In 1963, Abraham Zapruder was the 58-year-old co-owner of a Dallas dress manufacturing company, Jennifer Juniors, and an avid amateur filmmaker. Yet he didn’t bring his top-of-the-line home movie camera to work on November 22 even though the president’s motorcade was scheduled to pass right by his office sometime after noon. Only after his secretary suggested he would regret not capturing JFK on film—after all, how often is a president less than a block away?—did Zapruder dash home to fetch his Bell & Howell Zoomatic.By which time, this Newsweek report suggests, Lee Oswald had already fired the first shot, the one that missed. The Warren Commission had an opportunity to suggest that possibility, but didn't make the case.
An important fact to realize is that the film he shot that day consists of two parts. The first segment, 132 frames (seven seconds long), shows police motorcyclists riding by. Zapruder stopped recording the advance escort because he did not want to run out of film. He restarted his camera only after he clearly saw Kennedy acknowledging the crowd from a gleaming blue stretch limousine. Thus, the 19 seconds of Zapruder film everyone is familiar with begin at frame 133—well after the Lincoln Continental had already negotiated the sharp turn onto Elm Street, putting it about 71 feet into the plaza.
On May 24, 1964, when the commission restaged the assassination in Dealey Plaza, the main thrust was to show that the “single-bullet” hypothesis was correct. The theory has since been endorsed by every reputable investigation, to the point where it should be called the “single-bullet conclusion.” Yet its corollary—if one shot had hit two men, then one of the three shots missed—was mostly ignored. That unaccounted-for bullet was a pesky problem but one the commission could not explain. No matter how many times it ran the Zapruder film through the projector, the missing shot could not be pinpointed in time.Simplest explanation: Mr Zapruder's camera starts again after the first shot. As Newsweek notes, it's a record of a shooting in progress. But there is additional evidence the Commission made less than full use of.
No one realized that the commission, despite its crucial revision of the FBI’s analysis, had also been Zaprudered. Squeezing the shooting sequence so that it fit inside the film made Oswald’s feat of marksmanship appear to be much more difficult than it actually was. The commission’s scenario, the one that reduced the shooting down to not just six but as little as 4.8 seconds, was all but impossible for expert marksmen to replicate. The commission’s riposte was that the report didn’t claim it happened that way—just that it could have. Since this legalistic answer verged on the absurd, the net effect was to cast doubt on the commission’s probity.
Dallas Deputy Sheriff Luke Mooney discovered the three spent rifle cartridges on the depository’s sixth floor. The hulls had fallen in a distinctive pattern: two were close together, just below the window sill, and the third was several feet away. When Mooney testified, he tried to offer his opinion about what this signified, but assistant counsel Joe Ball was not interested. Six days later, though, assistant counsel Melvin Eisenberg exhibited considerable interest in the matter while questioning FBI agent Robert Frazier. That’s because cartridge ejection patterns are predictable and routinely used to determine shooting positions. The pattern found on the sixth floor suggested that one shot was fired with the rifle aimed more or less perpendicular to the face of the building, with the ejected cartridge bouncing away unimpeded, while the other two shots were fired with the rifle pointed in a direction nearly parallel to the building’s face, with the spent hulls bouncing back to the sill after hitting the book cartons Oswald had stacked behind him in order to stay hidden. Unfortunately Frazier did not have Mooney’s insight.The pattern of the shots as fired, and the presence of street-side obstacles, suggests Lee Oswald had to reload, and then re-acquire his target.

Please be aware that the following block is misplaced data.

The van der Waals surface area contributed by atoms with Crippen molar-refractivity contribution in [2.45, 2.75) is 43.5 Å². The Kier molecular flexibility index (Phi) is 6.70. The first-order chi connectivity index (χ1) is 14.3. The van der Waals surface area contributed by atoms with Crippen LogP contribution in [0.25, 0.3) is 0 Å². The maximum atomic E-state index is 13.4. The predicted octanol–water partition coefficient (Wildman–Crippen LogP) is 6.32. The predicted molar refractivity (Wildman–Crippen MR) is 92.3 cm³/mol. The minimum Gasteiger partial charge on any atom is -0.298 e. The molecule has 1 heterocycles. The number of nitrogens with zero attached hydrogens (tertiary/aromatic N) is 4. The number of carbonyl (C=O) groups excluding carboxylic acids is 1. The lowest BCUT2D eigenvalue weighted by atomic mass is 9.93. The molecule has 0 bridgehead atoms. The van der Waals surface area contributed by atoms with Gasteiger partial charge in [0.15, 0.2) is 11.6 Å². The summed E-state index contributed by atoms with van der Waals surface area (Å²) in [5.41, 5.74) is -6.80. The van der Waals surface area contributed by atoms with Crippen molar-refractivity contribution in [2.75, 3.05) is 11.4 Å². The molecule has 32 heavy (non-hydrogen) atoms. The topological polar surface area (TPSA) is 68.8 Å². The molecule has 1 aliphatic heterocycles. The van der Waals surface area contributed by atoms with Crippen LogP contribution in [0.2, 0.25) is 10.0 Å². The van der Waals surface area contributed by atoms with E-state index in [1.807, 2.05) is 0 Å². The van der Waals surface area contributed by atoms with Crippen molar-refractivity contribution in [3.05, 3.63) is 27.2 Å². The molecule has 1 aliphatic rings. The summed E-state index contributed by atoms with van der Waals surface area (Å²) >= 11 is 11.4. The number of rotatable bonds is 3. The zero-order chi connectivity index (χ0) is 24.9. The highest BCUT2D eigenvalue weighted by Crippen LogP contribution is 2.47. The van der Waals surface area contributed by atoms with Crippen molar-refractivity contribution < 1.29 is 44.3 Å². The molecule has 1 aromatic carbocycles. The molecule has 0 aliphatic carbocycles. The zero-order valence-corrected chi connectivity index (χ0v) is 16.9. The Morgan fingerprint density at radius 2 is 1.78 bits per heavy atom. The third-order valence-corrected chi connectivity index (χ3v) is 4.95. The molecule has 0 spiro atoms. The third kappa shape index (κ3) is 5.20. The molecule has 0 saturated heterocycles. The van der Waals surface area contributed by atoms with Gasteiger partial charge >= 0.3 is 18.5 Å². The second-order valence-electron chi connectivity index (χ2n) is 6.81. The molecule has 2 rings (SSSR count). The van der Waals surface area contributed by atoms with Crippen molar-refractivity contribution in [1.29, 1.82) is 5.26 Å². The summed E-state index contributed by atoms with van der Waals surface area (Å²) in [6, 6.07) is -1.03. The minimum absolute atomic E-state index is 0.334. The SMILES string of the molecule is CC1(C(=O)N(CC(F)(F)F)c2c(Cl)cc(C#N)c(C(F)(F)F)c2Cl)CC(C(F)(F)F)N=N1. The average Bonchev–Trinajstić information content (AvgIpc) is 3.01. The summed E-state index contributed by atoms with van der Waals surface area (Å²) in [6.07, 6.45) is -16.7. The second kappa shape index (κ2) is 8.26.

Oswald, in keeping with his Marine training, had fired at the first good opportunity; that is, just after a good portion of the president’s upper torso came into Oswald’s sights at Position A. [image] The only reason this first shot missed was because it hit the only obstacle (apart from the tree) blocking Oswald’s line of sight during the entire procession: the traffic mast arm. He could not get off another shot before the limousine became obscured by the oak tree, so he fired his second shot at the first good opportunity: the instant the president’s main body mass appeared out from under the oak tree. This bullet pierced Kennedy’s upper back and was quickly followed by an utterly devastating third shot.In the image, you see that in position A, Oswald is aiming directly out the window, he must then traverse to the right to reacquire on the other side of the tree. Thus,
Instead of presenting three possible scenarios, the Warren Report would have described a shooting sequence that took slightly more than 11 seconds, with intervals of approximately 6.3 seconds and 4.9 seconds between the three shots. The misleading but sibilant meme first put forward in Life — six seconds in Dallas—would have been debunked, an accomplishment nearly as important as proving that one of the three shots hit both Kennedy and Connally. Because the shot by Oswald that missed was his first one, when it occurred defines the time span of the assassination. It also shows that Oswald’s allegedly remarkable feat of marksmanship was no feat at all, especially for an ex-Marine who once qualified as a sharpshooter.And the evidence was all there, if only the experts had seen it.